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Washington’s Capital Bikeshare Launches, Bringing Biggest-Yet System to the U.S. [View All]

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marmar Donating Member (1000+ posts) Send PM | Profile | Ignore Tue Sep-21-10 08:43 AM
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Washington’s Capital Bikeshare Launches, Bringing Biggest-Yet System to the U.S.
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from the Transport Politic blog:





When Washington’s SmartBike DC system began operating in 2008, the city was doing something no U.S. municipality had yet attempted: Betting that locals and tourists would excitedly jump onto public bicycles, encouraging the growth of a transportation mode that has too often been left behind by automobile-oriented planners.

Unfortunately, that bet failed to come through: The system was never frequently used, with an average of only about one hundred daily riders. For those of us used to using bike sharing networks, there were good explanations for the system’s difficulties: It was confined in too small of an area; it only offered about 100 bikes total; and it only had ten stations. European standards, grounded in model schemes in Lyon, Barcelona, and Paris, suggested that the most promising systems were those with thousands of bikes spread out over whole sections of the city. Fortunately, Washington didn’t have to use public funds for the ad-sponsored SmartBike project.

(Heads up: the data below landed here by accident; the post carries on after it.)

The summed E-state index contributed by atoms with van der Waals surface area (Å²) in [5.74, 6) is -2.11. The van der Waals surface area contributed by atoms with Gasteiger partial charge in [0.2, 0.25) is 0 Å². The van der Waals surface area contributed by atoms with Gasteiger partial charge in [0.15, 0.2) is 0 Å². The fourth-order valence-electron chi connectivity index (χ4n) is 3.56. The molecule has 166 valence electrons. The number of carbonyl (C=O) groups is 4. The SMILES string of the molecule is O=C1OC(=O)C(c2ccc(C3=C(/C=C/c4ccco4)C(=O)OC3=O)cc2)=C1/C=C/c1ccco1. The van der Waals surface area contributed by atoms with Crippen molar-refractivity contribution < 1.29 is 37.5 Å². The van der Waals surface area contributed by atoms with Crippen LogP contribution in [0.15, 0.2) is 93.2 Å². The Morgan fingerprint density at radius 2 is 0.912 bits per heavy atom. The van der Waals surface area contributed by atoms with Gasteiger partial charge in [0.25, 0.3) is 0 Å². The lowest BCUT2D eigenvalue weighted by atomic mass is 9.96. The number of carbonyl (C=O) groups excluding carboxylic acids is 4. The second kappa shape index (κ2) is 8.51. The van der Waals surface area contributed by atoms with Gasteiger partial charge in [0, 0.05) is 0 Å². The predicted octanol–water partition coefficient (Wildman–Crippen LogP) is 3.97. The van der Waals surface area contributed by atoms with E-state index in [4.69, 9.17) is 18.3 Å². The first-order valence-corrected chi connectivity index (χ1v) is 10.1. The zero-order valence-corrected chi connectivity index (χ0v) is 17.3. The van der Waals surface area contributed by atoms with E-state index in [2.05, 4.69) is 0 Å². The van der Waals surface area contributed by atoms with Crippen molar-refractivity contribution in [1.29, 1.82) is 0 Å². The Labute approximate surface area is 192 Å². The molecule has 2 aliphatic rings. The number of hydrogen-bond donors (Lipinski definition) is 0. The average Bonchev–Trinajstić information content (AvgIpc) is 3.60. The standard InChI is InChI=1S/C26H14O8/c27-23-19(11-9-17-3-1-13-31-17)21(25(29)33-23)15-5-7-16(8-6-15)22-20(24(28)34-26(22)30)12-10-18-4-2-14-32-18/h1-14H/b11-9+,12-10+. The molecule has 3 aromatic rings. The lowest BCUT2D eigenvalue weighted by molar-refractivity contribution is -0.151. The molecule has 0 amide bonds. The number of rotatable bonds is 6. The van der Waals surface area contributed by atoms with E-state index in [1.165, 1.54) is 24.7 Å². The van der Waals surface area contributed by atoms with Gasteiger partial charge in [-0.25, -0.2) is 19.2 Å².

But the city’s progressive leadership learned its lesson and has launched Capital Bikeshare, a network that will soon feature 1,100 bikes that will be accessible from 114 stations in the District of Columbus and Arlington County, Virginia, just across the river. The network opened today with 49 operating stations and 400 Bixi bikes imported from Montréal’s successful program. By the end of the year, the system will be the largest in the United States. Moreover, if it receives a federal government TIGER grant this fall, it could feature more than 3,500 vehicles throughout the region by next year.

I argued earlier this summer that bike sharing may be technically difficult to implement in American cities thanks to their monofunctional job centers; in addition, Washington’s network specifically may suffer because of the lack of density planned for the first phase of stations, which could cause difficulties for average riders. ............(more)

The complete piece is at: http://www.thetransportpolitic.com/2010/09/20/washingto... /




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